I’m dealing with real estate acquired by a non-profit group, The Red Headed League.  The 1968 deed vests title in trustees but is silent as to the nature of the organization.  I’m told the chapter constitution and bylaws explicitly state that the real estate is held to further the purposes of the League, which are “rehabilitating the reputation of red headed persons by giving aid to those in need and pursuing projects for the benefit of mankind”.  I’ve been told that this chapter of the League has been terminated by its National Office (perhaps because there are no natural red-heads in our town? Or at least none willing to join?).  I was also told that pursuant to the organization’s constitution and bylaws, title automatically transferred to the national organization upon termination of the charter, but the deed does not contain that information.

The national organization wants to simply record a deed from the national organization, reciting the bylaws provision. Will that work?


Dear JW:

There is “working” and then there is “working without the next examiner asking ‘what were they thinking?’ ” I suspect your customer has failed to take into account the possibility the next examiner might have a tendency toward flyspecking.  That also smells like a “legal” question for which your humble correspondent is without training, credential or authority.

The general proposition to be remembered is that unincorporated associations are not entities the common law recognized as being capable of holding title to real estate.  The Virginia General Assembly modified that principle in Title 57, by setting out a method by which church congregations could hold title to real estate.  These statutes came into being while the Virginia constitution prohibited churches from incorporating, Thomas Jefferson believing that the power to charter (create) also gave the State the power to destroy, which ran counter to his thoughts on religious freedom, but I digress.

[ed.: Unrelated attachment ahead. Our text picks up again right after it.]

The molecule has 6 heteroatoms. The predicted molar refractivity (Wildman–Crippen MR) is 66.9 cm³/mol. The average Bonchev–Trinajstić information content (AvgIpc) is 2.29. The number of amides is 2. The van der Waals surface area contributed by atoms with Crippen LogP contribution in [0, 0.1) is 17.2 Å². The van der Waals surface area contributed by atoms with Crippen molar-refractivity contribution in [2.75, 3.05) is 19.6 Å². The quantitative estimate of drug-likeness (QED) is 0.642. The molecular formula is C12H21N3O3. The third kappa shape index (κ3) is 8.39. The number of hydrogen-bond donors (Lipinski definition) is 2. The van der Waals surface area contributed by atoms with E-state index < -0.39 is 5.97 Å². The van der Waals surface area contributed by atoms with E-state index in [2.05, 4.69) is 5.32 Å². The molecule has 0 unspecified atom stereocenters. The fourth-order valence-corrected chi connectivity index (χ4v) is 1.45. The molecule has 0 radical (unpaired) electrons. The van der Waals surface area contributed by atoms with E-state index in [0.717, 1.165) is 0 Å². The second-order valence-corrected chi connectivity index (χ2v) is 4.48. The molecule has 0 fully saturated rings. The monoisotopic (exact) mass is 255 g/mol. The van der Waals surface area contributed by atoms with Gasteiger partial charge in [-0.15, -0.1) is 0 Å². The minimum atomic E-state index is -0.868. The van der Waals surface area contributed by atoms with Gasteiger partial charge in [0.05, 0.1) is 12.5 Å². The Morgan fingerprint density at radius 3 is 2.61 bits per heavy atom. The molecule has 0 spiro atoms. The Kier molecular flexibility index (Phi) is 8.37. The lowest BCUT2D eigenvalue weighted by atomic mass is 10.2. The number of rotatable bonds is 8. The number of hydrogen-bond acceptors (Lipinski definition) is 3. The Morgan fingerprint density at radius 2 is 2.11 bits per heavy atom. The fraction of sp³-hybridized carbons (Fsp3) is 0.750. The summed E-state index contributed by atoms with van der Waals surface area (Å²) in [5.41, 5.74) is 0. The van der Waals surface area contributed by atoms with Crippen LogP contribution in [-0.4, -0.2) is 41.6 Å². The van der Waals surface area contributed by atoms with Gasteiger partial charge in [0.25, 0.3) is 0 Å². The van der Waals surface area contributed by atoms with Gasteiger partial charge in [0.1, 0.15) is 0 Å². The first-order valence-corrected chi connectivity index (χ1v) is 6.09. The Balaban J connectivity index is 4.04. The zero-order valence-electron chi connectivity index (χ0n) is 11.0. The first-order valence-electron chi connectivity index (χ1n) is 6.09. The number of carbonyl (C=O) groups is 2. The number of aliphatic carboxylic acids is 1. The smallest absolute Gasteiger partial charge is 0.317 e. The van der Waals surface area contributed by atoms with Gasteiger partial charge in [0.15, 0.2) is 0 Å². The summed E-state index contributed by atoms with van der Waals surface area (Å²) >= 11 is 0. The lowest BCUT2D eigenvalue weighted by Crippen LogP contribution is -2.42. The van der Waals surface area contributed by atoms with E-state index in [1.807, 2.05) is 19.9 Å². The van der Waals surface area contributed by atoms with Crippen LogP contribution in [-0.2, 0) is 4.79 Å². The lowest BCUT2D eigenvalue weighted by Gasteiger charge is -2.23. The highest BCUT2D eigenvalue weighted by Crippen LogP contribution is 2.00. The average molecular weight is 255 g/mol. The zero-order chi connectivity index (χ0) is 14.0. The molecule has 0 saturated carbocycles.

Within Title 57, Article 3 is devoted to “benevolent associations”, groups such as the Freemasons, Odd Fellows, Sons of Temperance, Veterans of Foreign Wars, just to name a few and “any other benevolent or literary associations, or school league, or other groups organized for rural community civic purposes or improvement of farm life or operation of like purposes and not for profit. . . “ Va. Code § 57-19 bestows upon such groups the ability to take advantage of some of the same statutes that were enacted to allow churches to buy, sell and operate real estate (not the Catholic Church version – 57-16); and it may take a court case to decide if the “free pass” to the corporate church entity if it did incorporate (do not pass go, do not collect circuit court order) was intended to be applicable (Judges always say the General Assembly knew what they were saying when they wrote the statute mostly when they want a startling, but literal, reading of the statute), but sometimes, you just have to wonder?

If the named trustees are no longer alive or in the area, new trustees can be appointed to replace those named in the deed. Va. Code § 57-8.  The proper parties to petition for new trustees are probably identified in the organizational documents.  It may well be that is the national organization, and documentation, in the form of charters, bylaws, meeting minutes and the like, will probably be their primary evidence.

Under the heading of “do we want to do this again next week” comes a question not typically asked of examiners, so you may want to suggest your boss ask. . .  Is the national organization also an unincorporated association?  If so, it needs to get its paperwork in order to appoint trustees to hold title, and should the court be willing to entertain a “twofer” petition, make the conveyance to an ultimate purchaser.  If it is a corporation, then further judicial review should be unnecessary, and the typical corporate authority review would be conducted by your underwriters.

This is way too much fun . . . let’s all be careful out there.